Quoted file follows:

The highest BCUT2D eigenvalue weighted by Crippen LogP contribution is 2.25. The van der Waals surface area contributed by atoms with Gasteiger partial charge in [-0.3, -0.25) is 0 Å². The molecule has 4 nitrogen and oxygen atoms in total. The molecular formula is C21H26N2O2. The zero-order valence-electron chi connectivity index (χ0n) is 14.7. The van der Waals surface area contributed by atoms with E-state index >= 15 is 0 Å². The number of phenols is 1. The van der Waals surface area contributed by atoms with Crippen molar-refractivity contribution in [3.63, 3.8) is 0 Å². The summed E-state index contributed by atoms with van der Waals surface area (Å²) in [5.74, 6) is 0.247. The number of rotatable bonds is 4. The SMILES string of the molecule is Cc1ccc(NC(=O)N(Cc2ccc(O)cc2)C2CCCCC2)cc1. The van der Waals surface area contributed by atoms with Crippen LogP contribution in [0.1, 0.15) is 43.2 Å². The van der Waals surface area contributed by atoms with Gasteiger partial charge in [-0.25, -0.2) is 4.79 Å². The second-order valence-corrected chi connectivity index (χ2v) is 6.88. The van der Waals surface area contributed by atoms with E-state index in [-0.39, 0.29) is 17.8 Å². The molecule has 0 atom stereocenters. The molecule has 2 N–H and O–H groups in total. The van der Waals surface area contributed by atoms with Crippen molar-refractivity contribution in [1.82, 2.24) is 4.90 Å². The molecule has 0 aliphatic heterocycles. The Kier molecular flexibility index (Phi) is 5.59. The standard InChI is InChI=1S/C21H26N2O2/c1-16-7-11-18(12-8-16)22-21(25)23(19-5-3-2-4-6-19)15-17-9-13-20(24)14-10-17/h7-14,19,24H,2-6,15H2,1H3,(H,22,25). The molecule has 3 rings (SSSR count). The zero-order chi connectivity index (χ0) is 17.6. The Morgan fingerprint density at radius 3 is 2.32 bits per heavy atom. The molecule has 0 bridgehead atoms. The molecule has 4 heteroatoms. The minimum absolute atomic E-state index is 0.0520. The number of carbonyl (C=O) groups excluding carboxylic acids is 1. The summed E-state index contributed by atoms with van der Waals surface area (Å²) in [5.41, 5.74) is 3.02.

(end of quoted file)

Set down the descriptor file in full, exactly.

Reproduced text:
The highest BCUT2D eigenvalue weighted by Crippen LogP contribution is 2.25. The van der Waals surface area contributed by atoms with Gasteiger partial charge in [-0.3, -0.25) is 0 Å². The molecule has 4 nitrogen and oxygen atoms in total. The molecular formula is C21H26N2O2. The zero-order valence-electron chi connectivity index (χ0n) is 14.7. The van der Waals surface area contributed by atoms with E-state index >= 15 is 0 Å². The number of phenols is 1. The van der Waals surface area contributed by atoms with Crippen molar-refractivity contribution in [3.63, 3.8) is 0 Å². The summed E-state index contributed by atoms with van der Waals surface area (Å²) in [5.74, 6) is 0.247. The number of rotatable bonds is 4. The SMILES string of the molecule is Cc1ccc(NC(=O)N(Cc2ccc(O)cc2)C2CCCCC2)cc1. The van der Waals surface area contributed by atoms with Crippen LogP contribution in [0.1, 0.15) is 43.2 Å². The van der Waals surface area contributed by atoms with Gasteiger partial charge in [-0.25, -0.2) is 4.79 Å². The second-order valence-corrected chi connectivity index (χ2v) is 6.88. The van der Waals surface area contributed by atoms with E-state index in [-0.39, 0.29) is 17.8 Å². The molecule has 0 atom stereocenters. The molecule has 2 N–H and O–H groups in total. The van der Waals surface area contributed by atoms with Crippen molar-refractivity contribution in [1.82, 2.24) is 4.90 Å². The molecule has 0 aliphatic heterocycles. The Kier molecular flexibility index (Phi) is 5.59. The standard InChI is InChI=1S/C21H26N2O2/c1-16-7-11-18(12-8-16)22-21(25)23(19-5-3-2-4-6-19)15-17-9-13-20(24)14-10-17/h7-14,19,24H,2-6,15H2,1H3,(H,22,25). The molecule has 3 rings (SSSR count). The zero-order chi connectivity index (χ0) is 17.6. The Morgan fingerprint density at radius 3 is 2.32 bits per heavy atom. The molecule has 0 bridgehead atoms. The molecule has 4 heteroatoms. The minimum absolute atomic E-state index is 0.0520. The number of carbonyl (C=O) groups excluding carboxylic acids is 1. The summed E-state index contributed by atoms with van der Waals surface area (Å²) in [5.41, 5.74) is 3.02.